Sunni was pregnant. Money was more than scarce.
So I applied for WIC – Special Supplemental Nutrition Program for Women, Infants and Children. The program, administered by the USDA, provides supplemental food to low-income people who are pregnant or have recently had a baby, as well as children up to age five. In 2021, the program had 6.2 million participants, including 43% of all children born in the United States
Malnutrition can have serious consequences during pregnancy. A 2020 study published in the American Journal of Obstetrics and Gynecology found that women who didn’t have easy access to food in their area were 27% more likely to give birth prematurely. Pre-eclampsia, gestational diabetes, and having a baby with a low birth weight are other risks for people who don’t get proper nutrition during pregnancy.
Marisa Rudd, New York City writer and mother of the year, quickly identified part of the problem: Foods eligible to receive them through the Women, Infants, and Children program can be limited, and knowing how to make a nutritious meal requires them to take some cooking. creativity.
When Rudd signed up in her hometown of New York, she was surprised to find that she was allowed plenty of beans, milk, cheese, and canned cereal—but only $8 worth of produce.
These ingredients did not fit into the meals that Rudd enjoyed before pregnancy. So I started creating recipes with WIC-certified ingredients. Mimi black bean soup. Vegetable enchiladas. They worked so well that she started posting them on TikTok.
“While posting it, I realized I was working on a catalog of recipes and it was helping a lot of people. So I tried to organize it in a way that was as accessible as possible.” The result is WIC cookbookavailable on its website, www.sunnimusique.com.
Follow her on TikTok at @justsunni for more recipes and tips.
Everything and above. It’s supposed to be a complementary program, so you’re wondering in between, “How am I going to make this extension?” The Women, Babies, and Kids program does not give you any meat, except for canned tuna and salmon, which are only in the postpartum package.
For this reason, I had a very hard time finding protein options. What I’ve learned from other moms is that it’s also a huge challenge for individuals who can’t eat gluten and people who are allergic to dairy and soy.
There is a lot of protein in other foods. Our culture really focuses on meat-based protein. But you can get the same amount of protein from beans. Lots of beans, including chickpeas, were included. In addition to dark leafy vegetables and whole grains – whole-grain pasta, brown rice and whole-grain bread.
Eating seasonally is a great way to cut production costs. Now, berries and apples are in season. corn is coming. Hold strawberries until spring.
Simply reducing food waste reduces costs. Preparing your products – taking them out of bags and storing them in containers – is another quick way to make your product last.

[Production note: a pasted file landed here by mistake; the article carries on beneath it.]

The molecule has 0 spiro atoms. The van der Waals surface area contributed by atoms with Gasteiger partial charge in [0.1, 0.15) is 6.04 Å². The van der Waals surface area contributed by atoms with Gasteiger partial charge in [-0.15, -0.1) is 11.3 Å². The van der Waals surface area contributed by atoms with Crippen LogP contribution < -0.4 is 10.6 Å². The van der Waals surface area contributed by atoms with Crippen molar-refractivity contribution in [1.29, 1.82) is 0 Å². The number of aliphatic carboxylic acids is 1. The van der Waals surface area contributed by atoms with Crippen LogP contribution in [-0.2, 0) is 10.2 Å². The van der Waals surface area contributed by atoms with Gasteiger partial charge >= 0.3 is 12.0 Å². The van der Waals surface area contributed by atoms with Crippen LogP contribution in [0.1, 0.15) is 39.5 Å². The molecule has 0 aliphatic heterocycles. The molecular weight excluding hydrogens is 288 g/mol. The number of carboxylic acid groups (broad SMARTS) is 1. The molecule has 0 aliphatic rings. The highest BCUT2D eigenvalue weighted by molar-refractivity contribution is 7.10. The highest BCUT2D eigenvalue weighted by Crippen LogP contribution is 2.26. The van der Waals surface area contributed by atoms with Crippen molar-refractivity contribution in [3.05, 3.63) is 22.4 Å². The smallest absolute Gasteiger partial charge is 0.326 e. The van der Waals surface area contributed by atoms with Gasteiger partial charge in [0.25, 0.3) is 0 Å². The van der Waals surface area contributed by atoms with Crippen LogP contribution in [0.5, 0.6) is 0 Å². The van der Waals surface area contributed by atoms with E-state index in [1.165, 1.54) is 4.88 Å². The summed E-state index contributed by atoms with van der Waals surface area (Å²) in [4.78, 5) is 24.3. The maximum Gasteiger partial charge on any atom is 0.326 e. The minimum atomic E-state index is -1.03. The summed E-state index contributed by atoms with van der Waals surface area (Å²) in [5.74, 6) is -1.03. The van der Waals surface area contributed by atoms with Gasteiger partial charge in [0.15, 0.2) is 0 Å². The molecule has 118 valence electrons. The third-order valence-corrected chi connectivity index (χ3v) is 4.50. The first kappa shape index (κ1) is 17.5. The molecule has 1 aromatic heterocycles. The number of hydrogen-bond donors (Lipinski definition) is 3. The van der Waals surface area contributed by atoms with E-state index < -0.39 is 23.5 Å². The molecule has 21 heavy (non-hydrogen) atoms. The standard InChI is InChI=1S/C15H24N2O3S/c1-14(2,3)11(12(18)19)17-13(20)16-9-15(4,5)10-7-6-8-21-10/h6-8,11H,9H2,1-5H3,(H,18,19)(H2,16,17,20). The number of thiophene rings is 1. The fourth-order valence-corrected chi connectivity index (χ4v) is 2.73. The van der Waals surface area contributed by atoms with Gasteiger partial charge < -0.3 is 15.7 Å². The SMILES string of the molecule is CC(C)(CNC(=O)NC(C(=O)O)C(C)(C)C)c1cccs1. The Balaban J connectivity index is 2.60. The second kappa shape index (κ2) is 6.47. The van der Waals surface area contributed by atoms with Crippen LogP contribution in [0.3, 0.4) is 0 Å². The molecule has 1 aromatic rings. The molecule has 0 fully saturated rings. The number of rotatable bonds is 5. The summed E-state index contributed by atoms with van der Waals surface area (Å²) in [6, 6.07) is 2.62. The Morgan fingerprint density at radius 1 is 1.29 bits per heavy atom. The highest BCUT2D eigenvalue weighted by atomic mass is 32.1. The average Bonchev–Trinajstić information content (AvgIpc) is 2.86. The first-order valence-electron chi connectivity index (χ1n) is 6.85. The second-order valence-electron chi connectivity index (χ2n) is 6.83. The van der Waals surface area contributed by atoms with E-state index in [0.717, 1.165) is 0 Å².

Every morning, when I think of the day’s meals, I go straight to the produce drawer. I pull out the things that are about to go wrong, and start from there. I took out the spinach that was starting to look a little crunchy, half of the green pepper I used last night, and the onion I’m still working on.
I pull produce out of the tray at every meal, every day.
You can replant your vegetables. I do a lot of it. I get clusters of chives, and as long as they have roots and onions at the bottom, you can just put them in water and they will grow. You can do the same with lettuce.
I’ve discovered a lot of alternatives because, again, not everything is covered in WIC. For example, we may not get sour cream, but we get plain yogurt. If I make a baked potato loaded with cheese, chives, and vegetables, I’ll also put a bit of plain yogurt on top of it.
I always say to apply for whatever you can. You can apply to both WIC and SNAP (Supplemental Nutrition Assistance Program), and you can participate in both programs at the same time. I would also encourage you, if you are in WIC, to immediately and fully utilize these benefits.
If you buy vegetables regularly and learn to incorporate them into your diet, they become your routine. This is how we do things in our family, which now includes my daughter Robin. We start with vegetables and build everything around them.
If I had all those fruits and vegetables in my fridge, and my daughter wanted a snack…next thing you know, she’s eating more fruits and vegetables.
I always say “Practice makes it permanent”. It gets easier over time.
Try one of these WIC-approved vegan and vegetarian recipes.
1 onion cut into cubes
3 celery sticks, cut into cubes
1/2 green pepper, diced
1/2 red pepper, diced
1 vegetable broth cube
2 cans of black beans
1 cup water
Shredded cheese and avocado (optional garnish)
Add the chopped vegetables, stock cube, water, and 1/2 can of black beans to a large saucepan and simmer over medium heat for 10 minutes, making sure the stock is dissolved.
Transfer the mixture to a blender and blend until smooth.
Return the mixture to the pot and add the remaining black beans.
Simmer for another 10 minutes, stirring occasionally, to heat up.
Pour mixture into a bowl and top with cheese and avocado, if using.
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